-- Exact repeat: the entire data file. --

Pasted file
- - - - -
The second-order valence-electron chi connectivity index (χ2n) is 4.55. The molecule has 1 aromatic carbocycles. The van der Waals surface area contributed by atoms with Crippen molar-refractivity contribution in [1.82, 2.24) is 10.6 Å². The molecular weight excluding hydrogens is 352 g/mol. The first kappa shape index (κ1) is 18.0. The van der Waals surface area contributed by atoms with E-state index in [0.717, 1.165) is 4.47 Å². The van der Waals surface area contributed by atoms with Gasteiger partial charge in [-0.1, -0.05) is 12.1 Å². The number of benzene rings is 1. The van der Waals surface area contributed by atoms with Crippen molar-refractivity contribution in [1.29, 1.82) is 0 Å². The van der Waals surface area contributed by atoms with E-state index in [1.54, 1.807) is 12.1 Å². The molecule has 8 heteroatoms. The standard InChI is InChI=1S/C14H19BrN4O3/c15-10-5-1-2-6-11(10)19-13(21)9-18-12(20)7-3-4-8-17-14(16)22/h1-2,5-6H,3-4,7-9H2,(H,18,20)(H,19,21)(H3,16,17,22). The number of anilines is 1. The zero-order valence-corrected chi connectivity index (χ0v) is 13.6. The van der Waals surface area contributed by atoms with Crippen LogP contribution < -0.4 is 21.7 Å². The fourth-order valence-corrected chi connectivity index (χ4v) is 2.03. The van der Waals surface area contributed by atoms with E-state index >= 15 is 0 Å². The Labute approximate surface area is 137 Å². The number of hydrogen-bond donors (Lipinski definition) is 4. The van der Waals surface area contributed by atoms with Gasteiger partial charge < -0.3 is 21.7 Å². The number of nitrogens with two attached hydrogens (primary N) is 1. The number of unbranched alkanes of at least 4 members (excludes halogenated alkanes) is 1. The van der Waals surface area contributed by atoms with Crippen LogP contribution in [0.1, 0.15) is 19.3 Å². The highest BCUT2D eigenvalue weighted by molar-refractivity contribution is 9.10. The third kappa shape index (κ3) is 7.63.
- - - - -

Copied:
The second-order valence-electron chi connectivity index (χ2n) is 4.55. The molecule has 1 aromatic carbocycles. The van der Waals surface area contributed by atoms with Crippen molar-refractivity contribution in [1.82, 2.24) is 10.6 Å². The molecular weight excluding hydrogens is 352 g/mol. The first kappa shape index (κ1) is 18.0. The van der Waals surface area contributed by atoms with E-state index in [0.717, 1.165) is 4.47 Å². The van der Waals surface area contributed by atoms with Gasteiger partial charge in [-0.1, -0.05) is 12.1 Å². The number of benzene rings is 1. The van der Waals surface area contributed by atoms with Crippen molar-refractivity contribution in [1.29, 1.82) is 0 Å². The van der Waals surface area contributed by atoms with E-state index in [1.54, 1.807) is 12.1 Å². The molecule has 8 heteroatoms. The standard InChI is InChI=1S/C14H19BrN4O3/c15-10-5-1-2-6-11(10)19-13(21)9-18-12(20)7-3-4-8-17-14(16)22/h1-2,5-6H,3-4,7-9H2,(H,18,20)(H,19,21)(H3,16,17,22). The number of anilines is 1. The zero-order valence-corrected chi connectivity index (χ0v) is 13.6. The van der Waals surface area contributed by atoms with Crippen LogP contribution < -0.4 is 21.7 Å². The fourth-order valence-corrected chi connectivity index (χ4v) is 2.03. The van der Waals surface area contributed by atoms with E-state index >= 15 is 0 Å². The Labute approximate surface area is 137 Å². The number of hydrogen-bond donors (Lipinski definition) is 4. The van der Waals surface area contributed by atoms with Gasteiger partial charge < -0.3 is 21.7 Å². The number of nitrogens with two attached hydrogens (primary N) is 1. The number of unbranched alkanes of at least 4 members (excludes halogenated alkanes) is 1. The van der Waals surface area contributed by atoms with Crippen LogP contribution in [0.1, 0.15) is 19.3 Å². The highest BCUT2D eigenvalue weighted by molar-refractivity contribution is 9.10. The third kappa shape index (κ3) is 7.63.